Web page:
The AWS Landing Zone is a great way to provision the foundation for your consumption of AWS, with guardrails and management via infrastructure as code. Further details can be found on the AWS site: https://aws.amazon.com/solutions/aws-landing-zone/, or Cevo’s factsheet here.
In this blog I’ll walk you through the following three actions that you may find useful when managing your AWS Landing Zone:
- Fixing a common deployment issue
- Applying some basic source code management for the Landing Zone codebase
- Creating new roles and deploying across the Landing Zone organization via code
Fixing a common deployment issue with Landing Zone
Deployment of the Landing Zone is pretty straightforward, however there is one issue you may hit along the way – causing the Landing Zone stack to fail and roll back:
This is caused by an errant region in the mix that appears not to support stacksets. To be honest I haven’t delved too deeply into this as all the organisations I’ve done deployments with have not wanted any workloads outside of Australia, so we lock down foreign regions anyway.
Let’s open up the base template for the Landing Zone and ‘fix’ the code base before it deploys the pipeline for the first time. We do this by changing the BuildLandingZone default to No
Description: Do you want to trigger the pipeline right away to build the Landing Zone?
Or, if you’re using the console, use this field
Now we deploy the Landing Zone as usual from the base template, however it won’t create the Landing Zone, instead will load the Landing Zone source into an S3 bucket – we will update this bucket to make sure we’re not including any dodgy regions.
- side note, when we disable Auto Build there is an underscore (‘_’) prepended to the configuration zip file – we simply remove the _ when we want to deploy
As the bucket is protected by encryption, you’ll first need to head over to KMS and update the policy on the Customer managed key – AwsLandingZoneKMSKey – to allow your user to download. Make sure you clean this up after once you have your proper roles in place. For the sake of this blog, I’ve used a temporary user which I’ll be deleting after.
Once you’ve given yourself access to the configuration zip file and downloaded – open manifest.yaml to view the regions
I strongly suspect that it is Hong Kong causing some of the issues but as I don’t want anything in many of these regions I mostly just remove them and leave our region and the US regions.
Goes to this:
And we repeat for the region lists in manifest.yaml
Now, we could just upload this back to the bucket as a new version of the zip file, remove the underscore from the name the pipeline will kickoff and deploy the Landing Zone. However first I’d like to put my infrastructure-as-code in source control so we can version, manage and collaborate on the Landing Zone codebase.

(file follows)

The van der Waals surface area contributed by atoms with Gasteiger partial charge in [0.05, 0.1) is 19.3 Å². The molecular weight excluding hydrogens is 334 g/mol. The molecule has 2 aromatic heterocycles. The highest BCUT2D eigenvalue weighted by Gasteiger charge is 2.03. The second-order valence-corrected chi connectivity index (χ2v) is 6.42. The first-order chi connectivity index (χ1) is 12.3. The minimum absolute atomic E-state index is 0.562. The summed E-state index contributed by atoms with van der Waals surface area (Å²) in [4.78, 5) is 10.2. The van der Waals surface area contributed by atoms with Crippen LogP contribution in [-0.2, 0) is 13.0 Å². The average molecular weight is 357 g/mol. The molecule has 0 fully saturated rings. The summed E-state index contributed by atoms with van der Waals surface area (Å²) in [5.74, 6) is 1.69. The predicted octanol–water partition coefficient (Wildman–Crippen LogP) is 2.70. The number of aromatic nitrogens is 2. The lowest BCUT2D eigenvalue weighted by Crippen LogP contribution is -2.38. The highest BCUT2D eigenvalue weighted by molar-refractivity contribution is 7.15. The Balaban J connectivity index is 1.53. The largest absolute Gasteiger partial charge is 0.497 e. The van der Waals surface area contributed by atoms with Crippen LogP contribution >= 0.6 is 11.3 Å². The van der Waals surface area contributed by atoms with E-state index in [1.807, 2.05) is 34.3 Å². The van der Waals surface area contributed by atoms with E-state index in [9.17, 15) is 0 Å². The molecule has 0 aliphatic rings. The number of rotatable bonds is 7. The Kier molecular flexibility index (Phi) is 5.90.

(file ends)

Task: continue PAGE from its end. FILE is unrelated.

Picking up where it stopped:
Applying some basic source code management for the Landing Zone codebase
I’ll be using GitHub, but you may like to use CodeCommit or something like Bitbucket or GiLlab, in which case the steps will be a little different.
I’ll add all the Landing Zone source files to my git repo:
And then update the source settings of the CodePipeline to use Github
Once this is done, you are ready to release the change and the Landing Zone will proceed to build – hopefully successfully now that we’ve altered the regions
Creating new roles and deploying across the Landing Zone organization via code
Once the Landing Zone is complete, we will want an admin role to use to navigate through the accounts, not use local IAM users. In real life we would create roles to use with federation, but this will serve as a simple example.
First we open our manifest.yaml file and enter the following piece of code:
#THis is a customization to add a central role for all LZ accounts
#relies on new CF template and folder
– name: LZCentralAdminRole
Then we add a new folder under templates called ‘custom’ and create a new template under there for the new role – add-lzadmin-role.yml
In this file we create the following code:
– Effect: Allow
AWS: arn:aws:iam::<your root account>:root
Add the template in your source control and push the change
git add .\templates\custom\add-lzadmin-role.yml
git commit -m “adding new role for central admin”
CodePipeline will pick up the update in GitHub and kick off the pipeline. Once the pipeline has completed the deployment we can check the change by assuming this role in any of the accounts:
I hope these examples are useful, let me know if you have better/different ways of managing some of these scenarios, or if there are other things you’d like us to cover in this blog – hit me up on twitter or contact the team at Cevo.